The Used Hate Los Angeles But Love To Write About It

Band hashing out 'different type of aggression' for LP; live CD/DVD, Taste of Chaos tour also up ahead.

Sometimes, being a fish out of water offers a more comprehensive view of the outside world. For the past two years, the Used’s frontman, Bert McCracken, has been living in Los Angeles, and while he hasn’t exactly been enamored with the city of artifice and entertainment, he has found the environment creatively inspiring.

“I’ve had a good look at how people think in comparison to almost the whole rest of the world and it’s so ridiculous, it’s given me tons of song ideas,” the Utah native said. “I don’t even feel like a fish out of water here, I feel like something that doesn’t belong in the water, like a polar bear swimming for safety. I don’t know why everyone thinks Los Angeles is a dream come true.”

McCracken’s contempt for Tinseltown and its surroundings triggered the lyrics for songs like “Pretty Handsome Awkward” and “Liar, Liar,” which will appear on the Used’s still-untitled new record. That effort is due in March, about a month after the release of their live CD/DVD package, Berth. For the studio LP, the singer is also planning to tackle hypocritical politicians, the general insincerity of mankind, and greed and backbiting within the music business.

“If I wasn’t in the music industry, I wouldn’t be so upset with the state of honesty in the world today, I don’t imagine,” McCracken reasoned. “If I worked at Subway, I think I’d be pretty stoked about just making people’s sandwiches because I’m sure people wouldn’t say, ‘Heyyyyyyy,’ and tell a big fat lie about how great their sandwich is.”

In addition to being lyrically abrasive, McCracken says the album will also be the band’s heaviest offering. “There’s more screaming on this record than past records,” he said. “I think you could also say it’s a different type of aggression. Instead of asking somebody if they want to see something, [we're] just shoving it in their face and letting them have a good look.”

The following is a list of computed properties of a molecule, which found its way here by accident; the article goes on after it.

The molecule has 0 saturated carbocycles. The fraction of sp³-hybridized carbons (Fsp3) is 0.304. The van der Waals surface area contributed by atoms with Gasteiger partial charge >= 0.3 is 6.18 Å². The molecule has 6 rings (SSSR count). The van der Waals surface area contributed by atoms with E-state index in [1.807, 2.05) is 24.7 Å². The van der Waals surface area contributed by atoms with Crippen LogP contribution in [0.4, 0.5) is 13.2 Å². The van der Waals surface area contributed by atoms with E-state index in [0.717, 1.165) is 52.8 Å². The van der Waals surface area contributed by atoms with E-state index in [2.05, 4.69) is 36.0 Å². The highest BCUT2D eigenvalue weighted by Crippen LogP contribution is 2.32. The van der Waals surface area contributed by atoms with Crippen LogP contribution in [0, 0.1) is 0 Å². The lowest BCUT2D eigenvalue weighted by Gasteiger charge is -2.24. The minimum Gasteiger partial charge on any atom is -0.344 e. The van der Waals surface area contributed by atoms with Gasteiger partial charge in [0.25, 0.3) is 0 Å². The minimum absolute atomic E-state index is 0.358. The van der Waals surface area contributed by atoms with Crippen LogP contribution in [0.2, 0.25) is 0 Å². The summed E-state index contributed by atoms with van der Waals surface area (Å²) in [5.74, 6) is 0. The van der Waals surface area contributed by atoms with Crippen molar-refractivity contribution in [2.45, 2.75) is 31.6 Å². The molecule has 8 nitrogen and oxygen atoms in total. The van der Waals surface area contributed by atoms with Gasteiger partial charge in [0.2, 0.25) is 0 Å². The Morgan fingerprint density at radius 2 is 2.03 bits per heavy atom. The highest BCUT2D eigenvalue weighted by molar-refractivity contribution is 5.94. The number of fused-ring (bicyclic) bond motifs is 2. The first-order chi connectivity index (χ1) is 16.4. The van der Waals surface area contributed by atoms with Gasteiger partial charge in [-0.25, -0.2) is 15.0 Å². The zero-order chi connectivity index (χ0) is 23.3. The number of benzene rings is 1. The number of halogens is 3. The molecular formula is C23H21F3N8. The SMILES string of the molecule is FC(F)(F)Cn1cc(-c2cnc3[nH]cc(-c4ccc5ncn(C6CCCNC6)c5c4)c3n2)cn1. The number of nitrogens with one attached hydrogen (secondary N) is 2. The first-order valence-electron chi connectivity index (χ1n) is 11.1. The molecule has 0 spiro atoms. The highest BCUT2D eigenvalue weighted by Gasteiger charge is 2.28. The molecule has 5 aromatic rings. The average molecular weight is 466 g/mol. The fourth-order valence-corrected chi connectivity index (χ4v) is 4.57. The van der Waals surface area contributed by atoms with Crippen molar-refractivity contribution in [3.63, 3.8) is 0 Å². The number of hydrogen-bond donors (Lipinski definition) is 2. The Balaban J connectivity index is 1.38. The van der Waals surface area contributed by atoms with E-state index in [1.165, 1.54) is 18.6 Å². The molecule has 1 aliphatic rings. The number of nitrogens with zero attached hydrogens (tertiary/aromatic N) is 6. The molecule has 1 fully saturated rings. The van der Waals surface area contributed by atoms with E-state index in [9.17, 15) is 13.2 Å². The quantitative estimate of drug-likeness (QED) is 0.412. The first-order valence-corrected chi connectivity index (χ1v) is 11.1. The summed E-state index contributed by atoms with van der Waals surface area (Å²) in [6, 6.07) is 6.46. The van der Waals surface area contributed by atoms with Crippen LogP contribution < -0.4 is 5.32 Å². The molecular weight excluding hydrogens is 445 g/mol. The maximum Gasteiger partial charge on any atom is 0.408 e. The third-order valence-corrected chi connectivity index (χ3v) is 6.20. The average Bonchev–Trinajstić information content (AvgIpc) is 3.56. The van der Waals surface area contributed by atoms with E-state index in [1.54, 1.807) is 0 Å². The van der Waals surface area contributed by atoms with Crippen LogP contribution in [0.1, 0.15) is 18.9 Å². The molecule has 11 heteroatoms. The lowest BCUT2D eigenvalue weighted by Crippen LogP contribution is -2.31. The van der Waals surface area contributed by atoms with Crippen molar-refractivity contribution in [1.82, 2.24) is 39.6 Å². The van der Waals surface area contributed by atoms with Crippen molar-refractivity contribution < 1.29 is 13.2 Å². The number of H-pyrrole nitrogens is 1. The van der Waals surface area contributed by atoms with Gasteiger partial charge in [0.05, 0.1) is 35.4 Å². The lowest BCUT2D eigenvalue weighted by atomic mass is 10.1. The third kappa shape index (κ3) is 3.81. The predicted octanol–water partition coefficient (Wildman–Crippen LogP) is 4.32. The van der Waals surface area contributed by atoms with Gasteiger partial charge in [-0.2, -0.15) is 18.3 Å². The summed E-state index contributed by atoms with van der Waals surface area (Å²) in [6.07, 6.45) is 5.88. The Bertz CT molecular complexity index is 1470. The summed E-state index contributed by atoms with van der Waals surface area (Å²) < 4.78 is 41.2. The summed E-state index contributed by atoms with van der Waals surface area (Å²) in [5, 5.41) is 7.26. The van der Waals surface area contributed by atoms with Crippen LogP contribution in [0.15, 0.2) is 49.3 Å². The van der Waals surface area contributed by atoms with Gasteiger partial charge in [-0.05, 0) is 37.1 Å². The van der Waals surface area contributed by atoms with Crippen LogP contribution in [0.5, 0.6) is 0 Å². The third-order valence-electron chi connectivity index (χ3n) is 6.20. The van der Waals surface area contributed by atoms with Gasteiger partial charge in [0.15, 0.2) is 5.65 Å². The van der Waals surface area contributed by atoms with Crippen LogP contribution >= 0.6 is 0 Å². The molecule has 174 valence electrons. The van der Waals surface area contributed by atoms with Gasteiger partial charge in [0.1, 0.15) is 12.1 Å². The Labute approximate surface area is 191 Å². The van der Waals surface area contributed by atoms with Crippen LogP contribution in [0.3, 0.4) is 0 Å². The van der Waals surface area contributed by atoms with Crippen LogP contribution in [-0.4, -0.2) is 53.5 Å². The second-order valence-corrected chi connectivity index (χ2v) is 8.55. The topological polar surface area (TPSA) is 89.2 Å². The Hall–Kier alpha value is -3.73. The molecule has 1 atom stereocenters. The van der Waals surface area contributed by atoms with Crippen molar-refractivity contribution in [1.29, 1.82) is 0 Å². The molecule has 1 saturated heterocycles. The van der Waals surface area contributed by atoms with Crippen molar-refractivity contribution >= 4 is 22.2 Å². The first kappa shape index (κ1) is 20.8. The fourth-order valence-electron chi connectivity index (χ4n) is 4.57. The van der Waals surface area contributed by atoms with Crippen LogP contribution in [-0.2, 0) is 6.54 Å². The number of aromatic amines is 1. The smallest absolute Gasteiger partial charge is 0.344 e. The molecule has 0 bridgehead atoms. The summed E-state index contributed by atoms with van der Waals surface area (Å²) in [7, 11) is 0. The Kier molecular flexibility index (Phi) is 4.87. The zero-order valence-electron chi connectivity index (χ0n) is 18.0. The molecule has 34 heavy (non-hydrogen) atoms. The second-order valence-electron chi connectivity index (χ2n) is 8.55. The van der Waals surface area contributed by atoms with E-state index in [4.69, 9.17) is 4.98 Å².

From everything McCracken has said, fans could be forgiven for assuming the new disc will be another blazing dose of screamo, but the singer insisted that’s not even close. In fact, emo, screamo and metalcore are three styles specifically excluded from the eclectic album.

“We wanted to say [no] to the genre of music that’s eating us all alive right now — emotional screamo,” McCracken said. “We want to establish ourselves as something brighter than just this dimly lit singled-out genre that’s going to fade away in a couple years. We’re just rock kids. We can’t help what we’ve been influenced by, but we can help create something new and keep music fun and not take ourselves so seriously with all sorts of concept ideas. So this is just a good rocking record with tons of licking guitar riffs and tons of good lyrics encompassing everything from what’s going on in the world to these sh–ty remake movies that we’re seeing.”

For someone who seems so anti-Hollywood, McCracken has been spending a fair amount of time trying to break into the film industry. He hopes to play at least a bit part in a movie after the Used finish this year’s Taste of Chaos tour, which runs from February 15 in Everett, Washington, to April 6 in Calgary, Alberta. The bill also features 30 Seconds to Mars, Senses Fail, Aiden, Saosin, Evaline and Chiodos.

“I was actually offered a role in that [Mark Neveldine and Brian Taylor] movie ‘Crank,’ ” McCracken said of his early efforts to land a movie role. “But I was in Australia and couldn’t do it, so [Linkin Park singer] Chester Bennington got my part, which I think is freaking hysterical.”

Even when he is on the road, McCracken will continue to work on a screenplay about the best friend he had while growing up in Orem, Utah. He hopes to have it finished and submitted to various outlets by year’s end.

“It should be hilarious and grotesque,” he said. “The dude’s name is Bubba, and he’s had the craziest life of all time. For example, we were hiking in American Fort Canyon and we came across a rattlesnake, so we shot it and killed it. We took it home and then he milked the venom out of the snake with a rubber glove and a mason jar and Bubba sliced his arm open and took a Q-tip and put the venom from the snake in his arm to try to trip out. He’s like, ‘If I start to die, take me to the hospital.’ … This kid should have been dead 50 times but he’s still alive.”